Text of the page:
Tuesday, September 6, 2011


Another Year (2010)*****


Mike Leigh is back, and squarely in his comfort zone with Another Year. The modestly simple story of a middle-aged couple (Jim Broadbent, Ruth Sheen), Another Year brims with the type of low key, observational realism that Leigh does better than just about anybody. He manages to find the exhilarant and the heartbreaking hidden within the most banal ingredients, and this film features many head shaking moments of deep resonance. Lesley Manville is terrific as a family friend who just can’t quite get it together, while David Bradley nearly steals the film as Broadbent’s laconic brother. While its narrative contains a mix of amusing and chilling insights, Another Year is primarily a film about the awareness of mortality, and the slow, inexorable ticking of life’s clock. 



Copacabana (2010)***1/2


Copacabana is yet another of those mediocre scripts that Isabelle Huppert manages to make watchable - even entertaining - apparently through sheer force of will. She plays a free-spirited woman who decides to stop being an embarrassment to her uptight, bourgeois daughter (Lolita Chammah) and ply her street smarts in the unlikely profession of timeshare sales. Huppert discovers she has a gift for moving vacation condos on Belgium’s freezing coast, and her hustle impresses the boss (Aure Atika) while earning her the resentment of her whining coworkers. It gets a bit silly and chick-flicky toward the close, but there’s no denying Huppert’s charisma and workmanlike conviction to material that doesn’t deserve her. Sometimes, art is more perspiration than inspiration, but Isabelle always gives her fans their money’s worth.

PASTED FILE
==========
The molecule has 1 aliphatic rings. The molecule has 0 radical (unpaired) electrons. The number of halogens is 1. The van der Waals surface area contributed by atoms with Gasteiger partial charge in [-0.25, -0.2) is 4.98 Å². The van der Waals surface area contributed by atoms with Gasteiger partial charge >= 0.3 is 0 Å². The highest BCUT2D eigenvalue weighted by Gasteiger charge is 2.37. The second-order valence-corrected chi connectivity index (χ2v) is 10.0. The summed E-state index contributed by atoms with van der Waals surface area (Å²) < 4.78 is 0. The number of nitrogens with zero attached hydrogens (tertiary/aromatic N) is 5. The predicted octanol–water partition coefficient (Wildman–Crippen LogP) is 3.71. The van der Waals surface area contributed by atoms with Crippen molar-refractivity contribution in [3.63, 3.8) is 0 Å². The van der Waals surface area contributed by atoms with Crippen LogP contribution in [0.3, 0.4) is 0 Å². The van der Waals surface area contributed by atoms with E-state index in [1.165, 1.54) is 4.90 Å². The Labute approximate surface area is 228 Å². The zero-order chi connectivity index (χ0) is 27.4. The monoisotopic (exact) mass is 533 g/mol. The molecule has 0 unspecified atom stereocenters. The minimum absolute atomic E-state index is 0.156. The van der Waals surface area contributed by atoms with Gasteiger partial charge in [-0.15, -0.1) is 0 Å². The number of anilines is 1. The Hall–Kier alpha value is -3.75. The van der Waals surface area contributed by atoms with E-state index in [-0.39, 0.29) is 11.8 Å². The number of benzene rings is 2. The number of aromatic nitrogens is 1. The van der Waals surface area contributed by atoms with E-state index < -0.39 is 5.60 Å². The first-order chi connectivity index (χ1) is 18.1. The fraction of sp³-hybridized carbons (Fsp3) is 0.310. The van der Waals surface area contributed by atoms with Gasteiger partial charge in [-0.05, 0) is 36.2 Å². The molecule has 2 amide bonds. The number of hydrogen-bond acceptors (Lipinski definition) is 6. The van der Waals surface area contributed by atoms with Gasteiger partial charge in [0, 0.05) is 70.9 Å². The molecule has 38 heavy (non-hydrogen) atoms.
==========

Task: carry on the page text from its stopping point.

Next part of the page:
Investigation (2006)****


Investigation is a police drama from Bulgaria that succeeds on the strength of its dense atmospherics and pervasive sense of gloom. Written and directed by Iglika Triffnova, you will feel the slick, icy streets of Sofia and the damp chill of its crumbling stone buildings. Svetla Yancheva is remarkable as Alexandra, a newly promoted detective who tries to control freak her career while her personal life slowly falls to shambles. More a procedural than a mystery, the case revolves around trying to cajole a confession out of the miscreant (Kassimir Dokov), a task that eluded Alexandra’s predecessor. The ending is slightly disappointing and feels a little contrived, but Investigation manages to evoke rewarding grittiness along the way, and is well worth the viewing. Think Prime Suspect crossed with Police, Adjective.




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